“They have denied the people of South Carolina literally thousands of high-paying jobs,” Bachmann said of the National Labor Relations Board fighting a decision by Boeing to move one of its airplane production lines to North Charleston, S.C., from a unionized site in Washington state.
Bachmann added she has spoken with South Carolina Gov. Nikki Haley, who has said companies in Japan, Canada and Germany are interested in relocating to South Carolina “but they’re wondering what the ruling of the NLRB would be,” Bachmann said. “As president of the United States, I would not appoint anyone to the NLRB who does not support the right to work (states.)”
Meanwhile, Georgia businessman Cain said that national security would be his top priority, and that he would oppose amnesty for illegal immigrants in all forms.
When it comes to legal immigrants, Cain said caps may be appropriate in certain communities.
“In some communities, there might be a number where we don’t want to overwhelm the system,” he said.
Cain also said he would tackle the national debt with an across-the-board cut on all federal spending, the elimination of inefficient and duplicative programs, and a restructuring of expensive programs such as Social Security, possibly with individual retirement accounts.
Several in the audience including state Sen. Tom Davis, a Republican, and tea party members said they were impressed by Gingrich, who pushed for the repeal of the Dodd-Frank Act’s new regulations on banks. Gingrich also is pushing no tax increases in 2013, permanently abolishing the death tax and taking the corporate tax rate to 12.5 percent from its current range of 15 percent to 35 percent.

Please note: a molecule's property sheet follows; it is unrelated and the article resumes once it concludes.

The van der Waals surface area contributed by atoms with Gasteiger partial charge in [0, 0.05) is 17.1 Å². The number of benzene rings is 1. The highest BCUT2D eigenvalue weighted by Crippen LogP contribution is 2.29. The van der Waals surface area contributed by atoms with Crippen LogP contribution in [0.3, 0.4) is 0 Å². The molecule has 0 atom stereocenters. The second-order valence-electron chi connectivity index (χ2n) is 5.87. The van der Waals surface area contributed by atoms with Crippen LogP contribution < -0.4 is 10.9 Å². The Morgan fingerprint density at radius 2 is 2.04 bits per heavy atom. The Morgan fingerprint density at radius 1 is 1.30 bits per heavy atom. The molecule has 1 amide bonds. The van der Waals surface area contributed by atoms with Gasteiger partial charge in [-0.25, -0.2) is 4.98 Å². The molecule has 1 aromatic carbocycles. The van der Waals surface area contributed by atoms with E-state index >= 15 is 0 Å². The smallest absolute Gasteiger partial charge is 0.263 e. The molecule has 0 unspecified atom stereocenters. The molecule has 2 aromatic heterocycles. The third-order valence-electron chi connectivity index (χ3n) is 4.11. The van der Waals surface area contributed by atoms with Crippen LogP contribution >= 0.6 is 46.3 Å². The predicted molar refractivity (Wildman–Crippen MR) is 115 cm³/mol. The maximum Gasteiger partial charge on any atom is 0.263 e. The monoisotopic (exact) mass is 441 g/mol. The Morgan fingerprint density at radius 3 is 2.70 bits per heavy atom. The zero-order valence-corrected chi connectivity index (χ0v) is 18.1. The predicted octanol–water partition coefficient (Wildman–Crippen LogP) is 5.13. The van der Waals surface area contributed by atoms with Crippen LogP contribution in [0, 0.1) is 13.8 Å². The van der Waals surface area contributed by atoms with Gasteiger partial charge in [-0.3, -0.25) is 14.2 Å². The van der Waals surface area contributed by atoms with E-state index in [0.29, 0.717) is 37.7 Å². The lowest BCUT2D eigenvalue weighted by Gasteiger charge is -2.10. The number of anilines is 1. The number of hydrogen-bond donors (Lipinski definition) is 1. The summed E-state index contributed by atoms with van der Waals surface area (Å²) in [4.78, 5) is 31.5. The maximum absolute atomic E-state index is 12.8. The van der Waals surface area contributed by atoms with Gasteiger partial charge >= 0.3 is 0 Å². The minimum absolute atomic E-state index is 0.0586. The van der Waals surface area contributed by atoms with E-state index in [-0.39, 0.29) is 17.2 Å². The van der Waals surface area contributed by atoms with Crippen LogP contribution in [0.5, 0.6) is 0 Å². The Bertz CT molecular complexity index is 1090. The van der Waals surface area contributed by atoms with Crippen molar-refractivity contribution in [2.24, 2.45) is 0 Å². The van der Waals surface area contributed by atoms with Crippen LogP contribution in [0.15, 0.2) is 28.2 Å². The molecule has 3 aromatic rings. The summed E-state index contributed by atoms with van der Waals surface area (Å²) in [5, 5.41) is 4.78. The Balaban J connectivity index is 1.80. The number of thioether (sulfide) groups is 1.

“He really knows the issues,” said Laurie Papotto of Pelzer, S.C., who attended Monday’s event. “I wish he could overcome the other things (in his personal life) to stand a chance.”
Meanwhile, Paul pushed for the elimination of most of the federal government, leaving a leaner system to oversee sound money, property rights, the judicial system, defense of the country “but not a heck of a lot else,” Paul said.
“Everything (else) should be up for grabs,” Paul said.
Paul also said he would also relieve all American troops from international duty no matter what country they’re stationed.
“I’d bring them all home,” Paul said. “Besides, we’re bankrupt.”
Some of the highs and lows from Monday’s Palmetto Freedom Forum in Columbia:
óBig applause: Former U.S. House Speaker Newt Gingrich, congratulating the University of South Carolina on its defeat Saturday of East Carolina. “I identify with teams that fumble early in the game then come back.”
óMost memorable quote: U.S. Rep. Ron Paul, R-Texas: “People say to me, ‘Half the people don’t pay taxes.’ I say, ‘We’re halfway there!’ ”
óBiggest gaffe: Georgia businessman Herman Cain: “I don’t have an answer for that, congressman” ó responding to a question by U.S. Rep. Steve King on the number of legal immigrants who should be allowed in the country.
óLargest number of supporters: Paul had supporters waving banners outside of the convention center and had many supporters inside the event, too.
óBiggest diss: The media received the biggest diss. Despite event organizers providing a room where candidates could talk to the media, only one ó Cain ó went to the room and fielded reporters’ questions.